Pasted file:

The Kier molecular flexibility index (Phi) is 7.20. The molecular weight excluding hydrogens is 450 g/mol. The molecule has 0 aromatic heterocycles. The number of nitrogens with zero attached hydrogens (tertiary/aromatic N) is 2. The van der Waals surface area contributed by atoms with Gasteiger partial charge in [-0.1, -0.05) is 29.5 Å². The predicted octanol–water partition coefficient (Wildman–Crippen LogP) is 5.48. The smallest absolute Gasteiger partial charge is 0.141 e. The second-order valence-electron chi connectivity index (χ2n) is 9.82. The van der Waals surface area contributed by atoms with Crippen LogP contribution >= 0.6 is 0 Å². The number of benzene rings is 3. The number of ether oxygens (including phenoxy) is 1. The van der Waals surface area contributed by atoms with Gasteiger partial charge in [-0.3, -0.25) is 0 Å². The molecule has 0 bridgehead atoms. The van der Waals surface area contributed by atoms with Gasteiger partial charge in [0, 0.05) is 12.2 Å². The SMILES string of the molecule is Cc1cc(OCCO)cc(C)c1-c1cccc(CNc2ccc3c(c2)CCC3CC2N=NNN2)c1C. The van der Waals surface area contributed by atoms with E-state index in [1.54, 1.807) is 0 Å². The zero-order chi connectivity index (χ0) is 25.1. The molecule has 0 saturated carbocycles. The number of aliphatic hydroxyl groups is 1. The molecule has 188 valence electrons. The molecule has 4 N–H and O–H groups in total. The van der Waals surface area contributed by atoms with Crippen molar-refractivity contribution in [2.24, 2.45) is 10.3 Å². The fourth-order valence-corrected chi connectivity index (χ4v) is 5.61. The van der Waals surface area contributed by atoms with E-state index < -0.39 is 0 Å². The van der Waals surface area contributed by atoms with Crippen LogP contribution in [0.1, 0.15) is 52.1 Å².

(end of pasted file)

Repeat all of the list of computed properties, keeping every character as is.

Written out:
The Kier molecular flexibility index (Phi) is 7.20. The molecular weight excluding hydrogens is 450 g/mol. The molecule has 0 aromatic heterocycles. The number of nitrogens with zero attached hydrogens (tertiary/aromatic N) is 2. The van der Waals surface area contributed by atoms with Gasteiger partial charge in [-0.1, -0.05) is 29.5 Å². The predicted octanol–water partition coefficient (Wildman–Crippen LogP) is 5.48. The smallest absolute Gasteiger partial charge is 0.141 e. The second-order valence-electron chi connectivity index (χ2n) is 9.82. The van der Waals surface area contributed by atoms with Crippen LogP contribution >= 0.6 is 0 Å². The number of benzene rings is 3. The number of ether oxygens (including phenoxy) is 1. The van der Waals surface area contributed by atoms with Gasteiger partial charge in [-0.3, -0.25) is 0 Å². The molecule has 0 bridgehead atoms. The van der Waals surface area contributed by atoms with Gasteiger partial charge in [0, 0.05) is 12.2 Å². The SMILES string of the molecule is Cc1cc(OCCO)cc(C)c1-c1cccc(CNc2ccc3c(c2)CCC3CC2N=NNN2)c1C. The van der Waals surface area contributed by atoms with E-state index in [1.54, 1.807) is 0 Å². The zero-order chi connectivity index (χ0) is 25.1. The molecule has 0 saturated carbocycles. The number of aliphatic hydroxyl groups is 1. The molecule has 188 valence electrons. The molecule has 4 N–H and O–H groups in total. The van der Waals surface area contributed by atoms with Crippen molar-refractivity contribution in [2.24, 2.45) is 10.3 Å². The fourth-order valence-corrected chi connectivity index (χ4v) is 5.61. The van der Waals surface area contributed by atoms with E-state index < -0.39 is 0 Å². The van der Waals surface area contributed by atoms with Crippen LogP contribution in [0.1, 0.15) is 52.1 Å².